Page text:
|Age Range:||18 Years|
About the Author
ROBERT J. LAVIGNA has more than 30 years of experience leading public sector human capital management organizations, including positions with the state of Wisconsin, Partnership for Public Service, the U.S. Government Accountability Office, and the University of Wisconsin.
Read an Excerpt
From Chapter 1
The Power of Employee Engagement and What This Book Is About
There are many other books about employee engagement, and some are excellent. But this book departs from the others in three ways.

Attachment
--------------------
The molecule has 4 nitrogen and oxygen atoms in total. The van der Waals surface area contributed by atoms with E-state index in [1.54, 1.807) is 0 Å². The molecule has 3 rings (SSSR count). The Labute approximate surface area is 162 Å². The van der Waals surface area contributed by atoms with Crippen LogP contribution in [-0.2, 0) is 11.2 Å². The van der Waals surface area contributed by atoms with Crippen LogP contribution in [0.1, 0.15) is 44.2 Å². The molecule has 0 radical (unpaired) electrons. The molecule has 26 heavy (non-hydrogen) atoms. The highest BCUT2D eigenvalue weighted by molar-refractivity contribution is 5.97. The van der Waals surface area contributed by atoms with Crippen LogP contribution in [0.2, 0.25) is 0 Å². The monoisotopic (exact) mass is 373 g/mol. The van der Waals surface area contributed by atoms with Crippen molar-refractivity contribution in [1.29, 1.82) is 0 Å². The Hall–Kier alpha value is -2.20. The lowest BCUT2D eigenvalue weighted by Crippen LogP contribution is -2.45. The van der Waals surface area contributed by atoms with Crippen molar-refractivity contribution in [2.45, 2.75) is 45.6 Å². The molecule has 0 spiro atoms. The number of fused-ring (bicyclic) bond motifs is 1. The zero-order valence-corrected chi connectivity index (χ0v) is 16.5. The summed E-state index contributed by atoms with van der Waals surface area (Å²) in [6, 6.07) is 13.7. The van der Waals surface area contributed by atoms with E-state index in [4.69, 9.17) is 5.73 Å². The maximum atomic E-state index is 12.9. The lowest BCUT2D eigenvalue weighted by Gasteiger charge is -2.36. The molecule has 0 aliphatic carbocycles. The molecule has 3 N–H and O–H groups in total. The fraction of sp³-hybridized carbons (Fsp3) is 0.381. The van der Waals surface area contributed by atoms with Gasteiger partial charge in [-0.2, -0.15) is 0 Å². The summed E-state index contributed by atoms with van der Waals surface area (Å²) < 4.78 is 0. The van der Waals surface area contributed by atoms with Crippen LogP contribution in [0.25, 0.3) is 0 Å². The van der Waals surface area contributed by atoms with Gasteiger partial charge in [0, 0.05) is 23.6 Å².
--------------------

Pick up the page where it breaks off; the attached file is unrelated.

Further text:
First, I focus on the science of employee engagement—that is, what the research clearly proves about the power of engagement to improve individual and organizational performance. Instead of relying on my insights “culled from my many years of experience” or “my work with many different types of organizations,” I emphasize what the engagement research has proven empirically and how these results apply to government organizations.
Sure, I have experience with engagement, and I will cite some of these experiences as examples, but I don’t trust purely anecdotal experiences and don’t believe they necessarily apply to the situations or challenges other managers face. I don’t rely exclusively on my personal experiences to make the case for why government leaders, managers, frontline supervisors, and employees should focus on engagement. Instead, I rely on the research and empirical evidence.